A gift of time given to USMMA

A gift of time given to USMMA

By P.D. Sargent

Everyone keeps treasured mementos of the past. Four generations of the Sargent Family lovingly valued a ship’s clock which had been mounted on the five-masted ship, The Mary B, captained by great-grandfather, Rudolf Sargent. According to family legend, when the ship was no longer fit to sail, it was dismantled, and the clock went to the captain. For over a hundred years, the clock was passed on through Rudolf’s son, grandfather Rufus Sargent, then to Rufus’s son, Dick’s father, Clyde Bailey Sargent who passed it on to his son, Richard Harvey Sargent.

Now in his eighties, Col. Dick Sargent thought long and hard about the future of the beloved clock, an antique valued by the Chelsea Clock Company, maker of handcrafted clocks since 1897, at upward of $7,000. It would cost $2200 for Chelsea to refurbish the clock and another $100 shipping. As Sargent had no sons, he looked around for someone he greatly admired who deserved the treasured, historic gift, someone who would appreciate its history and the connection to the sea. Memories of the hundred or so Midshipmen that the Sargent team recruited and mentored for the United States Merchant Marine Academy over the years brought to mind former Superintendent of the academy, Vice Admiral Joseph D. Stewart.

During his tenure at the academy, the students loved VADM Stewart. They said it “felt amazing” to have the Superintendent not only run alongside them on daily runs, but to call them by first name was unheard of. The Admiral prided himself on learning the names of the students. They affectionately called him “Joey D.”

When Dick Sargent called the Admiral to tell him of his plan to give the clock to him, his response was typical. He said that it surely should go to someone worthier. But worthy is exactly why the clock has been given to the United States Merchant Marine Academy in his name, hopefully to be displayed in a dignified niche or other prominent place in the library.

Both men are graduates of the United States Naval Academy, Col. Sargent in 1957 and Vice Admiral Stewart in 1964. Stewart, earned a master’s degree in Operational Research from the U.S. Naval Postgraduate School, and another in Management from Salve Regina College and the Naval War College in Newport Rhode Island. A Marine aviator, Col. Sargent graduated from the Army War College at Carlisle, Pennsylvania. Both men entered the Marine Corps on graduation from USNA. Stewart served in leaderships roles in the Marine Corps from 1964–1998. After service of thirty-four years, he retired as a Major General. He joined the USMMA as Superintendent serving the Maritime Service from 1998–2008.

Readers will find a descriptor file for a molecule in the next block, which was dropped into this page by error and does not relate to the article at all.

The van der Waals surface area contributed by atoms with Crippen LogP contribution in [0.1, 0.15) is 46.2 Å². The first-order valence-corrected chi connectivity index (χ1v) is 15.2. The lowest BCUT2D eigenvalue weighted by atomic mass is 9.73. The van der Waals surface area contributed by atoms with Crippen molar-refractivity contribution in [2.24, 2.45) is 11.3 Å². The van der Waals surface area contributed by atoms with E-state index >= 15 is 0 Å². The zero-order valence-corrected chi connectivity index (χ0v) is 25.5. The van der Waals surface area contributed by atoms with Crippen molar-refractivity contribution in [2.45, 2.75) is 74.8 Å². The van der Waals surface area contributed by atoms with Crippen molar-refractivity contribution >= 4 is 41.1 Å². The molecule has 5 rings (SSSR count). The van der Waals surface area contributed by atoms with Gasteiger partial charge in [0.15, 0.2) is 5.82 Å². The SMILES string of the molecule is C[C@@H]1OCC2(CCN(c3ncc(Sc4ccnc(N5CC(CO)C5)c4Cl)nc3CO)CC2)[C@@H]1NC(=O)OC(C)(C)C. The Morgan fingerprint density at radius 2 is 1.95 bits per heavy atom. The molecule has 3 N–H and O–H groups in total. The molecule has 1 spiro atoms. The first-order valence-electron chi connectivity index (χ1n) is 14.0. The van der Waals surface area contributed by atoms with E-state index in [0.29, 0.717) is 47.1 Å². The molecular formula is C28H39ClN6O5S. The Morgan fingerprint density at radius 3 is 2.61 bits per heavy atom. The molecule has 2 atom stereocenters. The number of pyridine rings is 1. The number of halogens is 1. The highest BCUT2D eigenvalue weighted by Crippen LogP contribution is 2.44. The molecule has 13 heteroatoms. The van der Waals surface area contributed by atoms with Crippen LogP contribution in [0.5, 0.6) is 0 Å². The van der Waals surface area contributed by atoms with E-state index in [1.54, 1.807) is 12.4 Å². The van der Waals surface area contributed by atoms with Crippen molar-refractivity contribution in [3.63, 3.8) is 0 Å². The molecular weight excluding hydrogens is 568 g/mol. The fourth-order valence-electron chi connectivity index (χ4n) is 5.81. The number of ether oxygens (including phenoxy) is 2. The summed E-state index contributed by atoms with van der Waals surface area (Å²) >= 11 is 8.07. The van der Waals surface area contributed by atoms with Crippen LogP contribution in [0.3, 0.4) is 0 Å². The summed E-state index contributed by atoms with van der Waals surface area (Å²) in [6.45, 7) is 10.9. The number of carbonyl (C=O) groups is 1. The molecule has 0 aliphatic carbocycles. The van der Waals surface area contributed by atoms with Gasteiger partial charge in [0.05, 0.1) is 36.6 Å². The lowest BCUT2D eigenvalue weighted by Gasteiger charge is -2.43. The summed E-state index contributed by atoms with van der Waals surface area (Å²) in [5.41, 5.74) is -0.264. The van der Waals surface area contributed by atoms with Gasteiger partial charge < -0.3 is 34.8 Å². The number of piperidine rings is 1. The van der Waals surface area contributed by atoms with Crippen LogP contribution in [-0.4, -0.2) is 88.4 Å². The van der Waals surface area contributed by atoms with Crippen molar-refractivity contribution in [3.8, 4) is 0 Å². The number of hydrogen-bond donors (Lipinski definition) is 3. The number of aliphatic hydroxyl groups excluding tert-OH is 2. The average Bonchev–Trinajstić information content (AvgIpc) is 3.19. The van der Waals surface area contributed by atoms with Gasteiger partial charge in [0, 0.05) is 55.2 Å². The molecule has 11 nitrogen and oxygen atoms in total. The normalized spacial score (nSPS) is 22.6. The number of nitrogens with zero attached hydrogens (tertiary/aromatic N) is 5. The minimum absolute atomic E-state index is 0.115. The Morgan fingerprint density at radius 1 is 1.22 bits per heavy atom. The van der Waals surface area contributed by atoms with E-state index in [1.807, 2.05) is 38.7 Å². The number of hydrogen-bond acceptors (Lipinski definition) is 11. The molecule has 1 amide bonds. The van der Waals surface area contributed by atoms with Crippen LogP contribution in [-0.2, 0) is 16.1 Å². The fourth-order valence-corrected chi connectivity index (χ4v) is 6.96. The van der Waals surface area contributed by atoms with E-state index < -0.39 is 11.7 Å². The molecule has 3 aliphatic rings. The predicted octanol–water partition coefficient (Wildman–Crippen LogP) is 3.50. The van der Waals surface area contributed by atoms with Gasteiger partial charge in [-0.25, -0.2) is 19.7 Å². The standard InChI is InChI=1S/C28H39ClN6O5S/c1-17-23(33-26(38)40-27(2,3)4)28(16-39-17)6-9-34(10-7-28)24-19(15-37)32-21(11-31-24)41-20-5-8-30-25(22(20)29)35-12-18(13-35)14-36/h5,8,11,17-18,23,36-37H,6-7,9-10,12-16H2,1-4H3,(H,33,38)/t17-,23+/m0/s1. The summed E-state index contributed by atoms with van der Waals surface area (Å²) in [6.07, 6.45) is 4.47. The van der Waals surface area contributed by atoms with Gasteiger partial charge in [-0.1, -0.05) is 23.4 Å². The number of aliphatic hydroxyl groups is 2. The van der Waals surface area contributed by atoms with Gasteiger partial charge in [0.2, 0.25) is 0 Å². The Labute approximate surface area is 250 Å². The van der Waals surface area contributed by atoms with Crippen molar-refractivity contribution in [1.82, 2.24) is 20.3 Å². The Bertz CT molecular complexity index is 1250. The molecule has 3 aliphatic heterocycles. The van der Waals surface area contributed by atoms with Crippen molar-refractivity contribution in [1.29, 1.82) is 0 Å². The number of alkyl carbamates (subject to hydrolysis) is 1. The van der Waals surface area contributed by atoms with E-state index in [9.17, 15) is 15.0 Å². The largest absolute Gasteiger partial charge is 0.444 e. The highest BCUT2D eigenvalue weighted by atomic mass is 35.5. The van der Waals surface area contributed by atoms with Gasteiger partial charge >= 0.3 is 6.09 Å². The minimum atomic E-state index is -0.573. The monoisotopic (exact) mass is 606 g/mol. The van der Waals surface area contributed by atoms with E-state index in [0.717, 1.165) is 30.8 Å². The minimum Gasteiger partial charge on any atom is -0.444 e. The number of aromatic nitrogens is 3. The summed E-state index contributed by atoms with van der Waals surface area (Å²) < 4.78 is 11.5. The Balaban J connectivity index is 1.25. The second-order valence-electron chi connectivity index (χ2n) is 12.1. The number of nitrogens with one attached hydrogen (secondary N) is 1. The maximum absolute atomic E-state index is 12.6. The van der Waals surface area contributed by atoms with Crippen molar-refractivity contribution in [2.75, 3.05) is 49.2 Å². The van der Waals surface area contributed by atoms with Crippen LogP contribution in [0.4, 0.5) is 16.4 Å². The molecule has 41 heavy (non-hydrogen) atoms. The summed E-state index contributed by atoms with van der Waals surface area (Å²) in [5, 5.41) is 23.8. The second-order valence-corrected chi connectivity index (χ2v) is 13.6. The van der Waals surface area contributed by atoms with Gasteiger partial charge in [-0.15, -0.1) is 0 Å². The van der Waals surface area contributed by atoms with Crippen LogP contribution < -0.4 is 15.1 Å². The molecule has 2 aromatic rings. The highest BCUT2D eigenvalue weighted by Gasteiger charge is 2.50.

VADM Stewart’s honors are many. Having served in the Vietnam War, he earned several military awards. Among them are the Navy Distinguished Service Medal, the Defense Superior Service Medal, the Legion of Merit, and many others. He also served in many leadership capacities. On retirement from the Maritime Service, he held the rank of Vice Admiral. From Commanding a Logistics Base in Albany to serving as Deputy Chief of Staff for Installations and Logistics at Marine Corps Headquarters in Washington, D.C. to serving as Superintendent of the prestigious United States Merchant Marine Academy, Vice Admiral Stewart has served his country for nearly fifty years.

Col. Dick Sargent says, “We only know VADM Stewart as Superintendent. From working with scores of Midshipmen over the years, we saw his astute management skills, his dedication to educating young maritime officers, and his warmth and humanity. It is our distinct pleasure to gift our treasure in honor of this remarkable man.”

Captain Jim Tobin, Executive Director of the USMMA Alumni and Foundation Association presented the Chelsea clock on February 28, 2019 to be housed in the Schuyler Otis Bland Memorial Library.

Col. Dick Sargent can be contacted at dicksargent1934@icloud.com or 303.847.5918

Dr. P.D. Sargent can be contacted at drpd@mac.com or 303.995.9164.

Sailing enthusiasts may be interested in reading about Masts and Sails at www.friesian.com/masts and sails



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